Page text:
“Data-Driven Thinking” is written by members of the media community and contains fresh ideas on the digital revolution in media.
Today’s column is written by Eli Portnoy, general manager at Thinknear.
Advertisers at national brands tend to think of location as a targeting tool. If they need to reach people in Los Angeles, for example, they might buy some mobile ad inventory for devices with an LA area code or GPS coordinates that place them in the area.
There’s nothing inherently wrong with this approach, but it takes a short-sighted and overly simplistic view of the possibilities of mobile location advertising. Brands that only think of location as a tool for reaching the right people, in the right place, are missing the bigger opportunity to tailor the message in ways that speak to the moment.
In other words, big brands need to target consumers based not only on where they are, but also on what they are doing and what is happening around them. Then they should use all of that contextual information to customize the message.
The Street Corner Vendor
Whenever I’m in New York for work, I see at least a half-dozen street corner vendors selling a wide variety of goods that may or may not be knock-offs. What I’ve always marveled at is how attuned they are to the needs of passersby. I remember very clearly watching one quickly shift his merchandise from sunglasses and hats to umbrellas and ponchos as the sun disappeared behind storm clouds and a few big wet drops of summer rain began to fall.
So imagine you, the brand advertiser, are this street corner vendor. You’re conveniently located in the area where you want to be seen so you’re targeting the right consumer. But is prime real estate enough?
No. Just as a street vendor wouldn’t push sunglasses during a summer storm, you shouldn’t talk to consumers about allergy medicine on a day when the pollen count is low.
Contextual Data Is Key
Once a brand is certain that its location data is reliable, it’s time to think about other data, too. This can be as simple as the time of day, or as complex as weather and environmental patterns. For example, if you can ascertain that a consumer is across the street from a liquor store and you respond by running a beer ad even though it’s 8 a.m. on a Sunday, you did a poor job of connecting your location data to contextual information.
On the flip side, if you know a consumer is near a large city park on a high-UV day, targeting her with a sun damage warning within an ad for sunscreen, along with information on where to buy it nearby, shows that all digital synapses are firing in sync. Targeting the right people with the right message is how you can own the moment of consumer interaction with your brand.
It’s extremely difficult – if not impossible – to undertake this sort of specific targeting without the use of good, reliable data. If Los Angeles is your target area, your platform would need to identify the devices in the areas nearest the beach, where people are more likely to be out in the sun, and target them on sunny days, but it also needs to turn off those sunscreen ads on rainy days.
It’s even more challenging for brands trying to promote the same products in multiple markets. If it is hot and sunny in Los Angeles but cold and windy in Chicago, a smart data-driven platform could target sunscreen to LA but an extra-moisturizing body lotion to Chicago, all within a few milliseconds of automated decision-making. By connecting reliable location data to weather information, these campaigns focus more on the moment than the mere location, essentially running themselves.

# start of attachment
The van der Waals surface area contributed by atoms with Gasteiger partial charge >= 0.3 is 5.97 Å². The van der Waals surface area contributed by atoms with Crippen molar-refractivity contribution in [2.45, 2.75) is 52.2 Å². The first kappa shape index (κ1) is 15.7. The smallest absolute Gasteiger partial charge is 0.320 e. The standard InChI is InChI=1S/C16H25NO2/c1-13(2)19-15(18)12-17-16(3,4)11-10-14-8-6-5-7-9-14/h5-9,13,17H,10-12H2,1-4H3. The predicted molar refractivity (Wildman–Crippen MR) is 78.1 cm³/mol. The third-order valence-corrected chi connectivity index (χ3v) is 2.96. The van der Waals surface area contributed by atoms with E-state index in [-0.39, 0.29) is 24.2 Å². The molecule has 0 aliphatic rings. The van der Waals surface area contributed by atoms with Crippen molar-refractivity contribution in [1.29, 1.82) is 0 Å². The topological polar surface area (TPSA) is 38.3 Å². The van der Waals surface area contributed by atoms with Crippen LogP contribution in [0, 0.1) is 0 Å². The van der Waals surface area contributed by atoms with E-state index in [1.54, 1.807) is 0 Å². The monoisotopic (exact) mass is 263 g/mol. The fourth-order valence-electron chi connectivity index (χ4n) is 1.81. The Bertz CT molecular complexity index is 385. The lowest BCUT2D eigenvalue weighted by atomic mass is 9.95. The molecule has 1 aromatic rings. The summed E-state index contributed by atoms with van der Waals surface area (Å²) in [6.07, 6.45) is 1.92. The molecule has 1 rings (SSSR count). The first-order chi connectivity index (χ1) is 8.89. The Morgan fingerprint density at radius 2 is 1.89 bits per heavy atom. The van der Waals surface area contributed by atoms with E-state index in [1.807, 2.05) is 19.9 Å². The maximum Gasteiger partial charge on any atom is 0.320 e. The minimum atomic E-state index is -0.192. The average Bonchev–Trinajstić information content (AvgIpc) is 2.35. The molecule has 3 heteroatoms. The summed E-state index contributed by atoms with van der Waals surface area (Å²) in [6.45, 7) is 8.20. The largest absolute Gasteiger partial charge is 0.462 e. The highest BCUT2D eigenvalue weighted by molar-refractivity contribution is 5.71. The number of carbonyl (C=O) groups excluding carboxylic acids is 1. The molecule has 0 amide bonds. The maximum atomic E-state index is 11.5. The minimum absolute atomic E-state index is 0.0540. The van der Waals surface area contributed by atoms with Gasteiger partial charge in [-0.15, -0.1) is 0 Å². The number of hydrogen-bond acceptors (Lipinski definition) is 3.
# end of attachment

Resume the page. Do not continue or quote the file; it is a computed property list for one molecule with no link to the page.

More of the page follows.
Make Location Pop
Location can help brands make even the most ubiquitous messages feel more relevant for a consumer. Say for Valentine’s Day, for instance, a chocolate company wanted to run a campaign focused on the theme that “Love is everywhere.”
Rather than filling the company’s Web and mobile sites with generic photos of happy couples sitting on a park bench or strolling in the rain, users logging on to get information about the product could be treated to images of the cities in which they were currently residing or visiting, depicting how in-love couples might spend their time locally.
Since location information indicated a consumer was in San Francisco, for example, there would be an image of a couple canoodling on Baker Beach, with the Golden Gate Bridge clearly seen in the background. Consumers from New York City may see a couple kissing in the middle of Times Square.
This is location targeting at its most accessible: The images in play were inexpensive and easy to create – and may even have been stock photos, in some cases – and it would have been extremely simple to identify a few key landmarks and determine which were closest to the consumer, before displaying the most relevant image given each consumer’s geography.
Context could play an even bigger role by superimposing the time of day and weather conditions over these images of romance, such as a particularly sunny or wet day that mirrors what the consumer was actually experiencing. This might make the brand’s message more resonant.
Location is one of the most powerful tools that brands can employ in their marketing strategy. Its power will continue to grow if we think of it less as how to target a consumer and more about how to tie a brand to a specific moment.